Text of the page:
Computer weekly readers have their say
Gut feeling can end in a costly recruitment error
I read with incredulity the article by Chris Bartlett of GCS “Why first impressions really add up” (Computer Weekly, 20 June). Bartlett states, “Generally, that feeling in the stomach, positive or negative, will prove to be the most reliable tool in picking the right people to have around us.”
Since human beings with emotions are involved, there will always be a degree of “gut feeling” in any decision. However, by dismissing aptitude and psychometric testing tools as being the “easy part” and by failing to even mention pre-employment screening, he has written an article in favour of a woefully inadequate and old-fashioned understanding of the recruitment process.
Perhaps he should have added, “It would help if the candidates are wearing a school tie from an establishment you or your pals in the golfing fraternity have heard of.”
Every candidate who goes for a job is on their best behaviour. They will do everything they can
to hide any shortcomings, perceived or real, from the person interviewing them.
In complex technical jobs, involving a mixture of technical and people skills, these shortcomings often do not appear until well after a candidate has been hired. By then the interviewer’s “gut feeling” may be an expensive mistake.
Director, SMC Personnel Vetting
Underestimate wireless networks at your peril
Your article “Moving closer to pervasive wireless” (Computer Weekly, 30 May) expressed the opinions that wireless systems would not replace wired networks within five years and that nothing will be as reliable as a wired network. I disagree (in part).
By 2011 we will see wireless networks as not just complementary networks but as part of the core business strategy.
We are less than five years away from universal mobility, when the ability to connect wirelessly from any location will become the de facto method of connectivity. This will include Wi-Fi within buildings, 3G/4G and potentially Wimax externally.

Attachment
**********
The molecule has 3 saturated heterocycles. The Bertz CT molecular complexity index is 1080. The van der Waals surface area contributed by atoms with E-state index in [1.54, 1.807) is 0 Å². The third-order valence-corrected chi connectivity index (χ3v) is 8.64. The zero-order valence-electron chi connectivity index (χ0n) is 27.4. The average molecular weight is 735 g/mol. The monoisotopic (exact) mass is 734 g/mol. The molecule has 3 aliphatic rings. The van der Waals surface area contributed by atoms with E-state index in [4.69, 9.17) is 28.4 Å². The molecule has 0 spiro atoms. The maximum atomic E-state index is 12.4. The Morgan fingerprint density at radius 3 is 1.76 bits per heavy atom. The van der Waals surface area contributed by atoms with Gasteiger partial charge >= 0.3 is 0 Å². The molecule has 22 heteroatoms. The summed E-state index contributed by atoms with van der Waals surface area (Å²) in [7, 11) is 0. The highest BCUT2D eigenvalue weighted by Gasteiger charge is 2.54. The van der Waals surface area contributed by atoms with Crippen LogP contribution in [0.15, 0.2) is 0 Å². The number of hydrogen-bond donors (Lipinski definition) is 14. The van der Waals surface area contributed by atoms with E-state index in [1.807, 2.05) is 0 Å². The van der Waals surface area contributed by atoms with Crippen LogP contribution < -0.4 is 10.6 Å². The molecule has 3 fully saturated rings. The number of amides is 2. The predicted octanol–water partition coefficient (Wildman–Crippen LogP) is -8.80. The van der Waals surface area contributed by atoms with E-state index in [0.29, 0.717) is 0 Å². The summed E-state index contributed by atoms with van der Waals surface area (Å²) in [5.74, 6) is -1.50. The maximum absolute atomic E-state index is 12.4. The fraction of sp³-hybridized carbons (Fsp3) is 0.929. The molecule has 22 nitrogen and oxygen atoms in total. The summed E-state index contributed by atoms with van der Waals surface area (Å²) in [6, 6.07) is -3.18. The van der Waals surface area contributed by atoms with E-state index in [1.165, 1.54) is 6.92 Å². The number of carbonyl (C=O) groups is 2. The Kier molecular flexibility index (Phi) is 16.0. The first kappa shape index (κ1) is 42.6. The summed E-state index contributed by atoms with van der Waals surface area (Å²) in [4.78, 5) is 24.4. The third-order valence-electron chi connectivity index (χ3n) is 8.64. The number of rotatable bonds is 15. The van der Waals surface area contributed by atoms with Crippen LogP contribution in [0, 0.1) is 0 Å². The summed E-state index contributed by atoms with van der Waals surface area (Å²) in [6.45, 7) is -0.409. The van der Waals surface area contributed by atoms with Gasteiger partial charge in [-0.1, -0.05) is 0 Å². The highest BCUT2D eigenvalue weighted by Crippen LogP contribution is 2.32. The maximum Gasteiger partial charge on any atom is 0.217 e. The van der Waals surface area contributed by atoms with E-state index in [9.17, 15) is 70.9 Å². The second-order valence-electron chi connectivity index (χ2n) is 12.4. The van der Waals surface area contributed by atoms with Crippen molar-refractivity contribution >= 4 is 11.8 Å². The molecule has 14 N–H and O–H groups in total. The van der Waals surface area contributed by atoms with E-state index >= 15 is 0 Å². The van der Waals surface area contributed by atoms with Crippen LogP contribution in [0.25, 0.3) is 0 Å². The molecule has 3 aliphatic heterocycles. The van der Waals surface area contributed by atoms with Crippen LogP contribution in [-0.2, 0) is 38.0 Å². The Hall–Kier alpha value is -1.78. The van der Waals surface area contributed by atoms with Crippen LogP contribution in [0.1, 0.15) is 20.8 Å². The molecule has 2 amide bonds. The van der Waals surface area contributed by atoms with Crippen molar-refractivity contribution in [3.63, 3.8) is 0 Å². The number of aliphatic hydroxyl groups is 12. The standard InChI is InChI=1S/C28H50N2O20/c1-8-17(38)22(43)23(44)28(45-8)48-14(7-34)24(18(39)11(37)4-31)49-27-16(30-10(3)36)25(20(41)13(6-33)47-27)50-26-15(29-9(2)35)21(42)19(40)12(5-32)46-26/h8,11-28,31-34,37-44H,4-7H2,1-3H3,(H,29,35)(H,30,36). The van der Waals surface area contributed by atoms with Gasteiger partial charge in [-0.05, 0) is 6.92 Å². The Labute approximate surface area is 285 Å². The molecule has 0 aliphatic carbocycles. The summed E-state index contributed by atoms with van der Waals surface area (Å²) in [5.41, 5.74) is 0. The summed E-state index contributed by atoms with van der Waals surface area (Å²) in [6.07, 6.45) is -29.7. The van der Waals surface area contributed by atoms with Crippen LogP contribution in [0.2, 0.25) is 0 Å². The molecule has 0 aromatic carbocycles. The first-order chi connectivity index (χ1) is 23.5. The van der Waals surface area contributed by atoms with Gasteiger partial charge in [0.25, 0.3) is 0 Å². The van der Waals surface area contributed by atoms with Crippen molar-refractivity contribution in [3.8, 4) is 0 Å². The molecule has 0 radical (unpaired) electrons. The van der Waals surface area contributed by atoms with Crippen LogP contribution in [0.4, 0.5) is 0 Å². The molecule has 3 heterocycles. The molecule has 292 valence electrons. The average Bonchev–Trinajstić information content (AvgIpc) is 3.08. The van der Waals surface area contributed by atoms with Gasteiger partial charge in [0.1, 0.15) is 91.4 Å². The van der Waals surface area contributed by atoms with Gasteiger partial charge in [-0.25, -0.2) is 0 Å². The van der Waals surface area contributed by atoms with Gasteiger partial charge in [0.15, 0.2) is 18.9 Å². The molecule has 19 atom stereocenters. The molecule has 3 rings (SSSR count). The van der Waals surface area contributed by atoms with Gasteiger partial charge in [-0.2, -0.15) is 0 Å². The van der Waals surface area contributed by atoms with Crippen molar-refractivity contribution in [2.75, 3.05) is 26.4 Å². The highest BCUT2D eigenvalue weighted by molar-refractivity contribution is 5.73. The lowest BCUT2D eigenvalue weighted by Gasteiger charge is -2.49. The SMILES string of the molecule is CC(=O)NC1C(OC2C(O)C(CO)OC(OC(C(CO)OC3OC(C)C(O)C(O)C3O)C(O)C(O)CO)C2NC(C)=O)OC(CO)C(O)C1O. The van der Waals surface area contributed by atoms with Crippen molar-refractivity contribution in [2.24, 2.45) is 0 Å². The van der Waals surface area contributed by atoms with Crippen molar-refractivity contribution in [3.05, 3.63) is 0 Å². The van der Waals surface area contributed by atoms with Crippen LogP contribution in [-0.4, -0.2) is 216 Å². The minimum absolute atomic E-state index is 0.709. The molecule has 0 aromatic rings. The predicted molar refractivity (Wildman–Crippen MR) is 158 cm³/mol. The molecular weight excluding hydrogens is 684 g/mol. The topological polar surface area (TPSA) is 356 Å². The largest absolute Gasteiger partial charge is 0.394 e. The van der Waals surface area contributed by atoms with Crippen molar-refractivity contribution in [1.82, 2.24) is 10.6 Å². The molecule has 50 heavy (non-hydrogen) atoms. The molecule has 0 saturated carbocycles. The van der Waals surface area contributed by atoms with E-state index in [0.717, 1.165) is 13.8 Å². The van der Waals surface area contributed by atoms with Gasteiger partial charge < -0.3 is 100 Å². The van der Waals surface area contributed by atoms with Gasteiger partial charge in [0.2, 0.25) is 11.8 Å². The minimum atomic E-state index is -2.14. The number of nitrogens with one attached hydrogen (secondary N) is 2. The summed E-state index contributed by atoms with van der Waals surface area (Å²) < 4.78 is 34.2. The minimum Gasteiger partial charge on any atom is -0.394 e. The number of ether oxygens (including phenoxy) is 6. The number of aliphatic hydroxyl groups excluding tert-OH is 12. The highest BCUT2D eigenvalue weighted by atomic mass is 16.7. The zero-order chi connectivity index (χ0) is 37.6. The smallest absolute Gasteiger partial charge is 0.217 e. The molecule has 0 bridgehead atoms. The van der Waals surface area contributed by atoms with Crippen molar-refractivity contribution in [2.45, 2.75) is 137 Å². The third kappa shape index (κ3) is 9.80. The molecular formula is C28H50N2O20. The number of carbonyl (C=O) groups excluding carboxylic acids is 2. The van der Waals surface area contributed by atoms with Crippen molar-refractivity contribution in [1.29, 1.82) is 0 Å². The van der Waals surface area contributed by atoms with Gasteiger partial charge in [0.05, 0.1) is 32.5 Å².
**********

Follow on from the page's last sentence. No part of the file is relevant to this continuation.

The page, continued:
The impact on the fixed network will be that it will no longer grow, but will evolve, be replaced and/or upgraded.
Point-to-point and point-to-multipoint standards exist and can deliver low-cost leased line replacements, but delivery of broadband communications to the mobile user is another matter.
Realistically, this will be achieved by 2007/2008 and by then 3G networks that are currently in
a trough of disillusionment should be delivering tangible business results.
Mobility specialist, Telindus
Why Gates would make a good sleeping partner
Just as we complete research that shows UK businesses are failing to support the charitable wishes of employees, Bill Gates announces he is stepping down to focus on philanthropy (Computer Weekly, 20 June).
According to our survey, two-thirds of employees want to do more for charity but are constrained by the lack of visibility of their companies’ corporate social responsibility initiatives. We would hazard a guess that they don’t have this problem at Microsoft. How refreshing.
There are of course companies that embrace corporate social responsibility and every year 250 senior executives from the IT industry sleep out for a night, in support of children’s charity NCH.
But we could use the marketing might of Mr Gates to attract more people to give up their beds in favour of sleeping bags to help raise awareness of youth homelessness. So Bill, if you’re free on 22 September…
Co-founder, Byte Night
Executive director of fundraising, NCH
Turn off and tune in to problem of hidden heaters
I agree with David Kerr’s letter (Computer Weekly, 13 June) regarding wasting power and would add the ubiquitous external DC power supply unit (PSU) that is switched on all the time.
Some of these PSUs get appreciably warm and are therefore still drawing some current, even when the device they are attached to is switched off.
Surely all those PSUs that are left plugged in 24 hours every day worldwide must make a significant contribution to global energy consumption?
The answer is to switch off each PSU at the socket but how many of us will get down on our hands and knees to unplug one in some tricky position? I suspect most will take the easy way out and just leave it where it is, gently warming the room.
This was first published in July 2006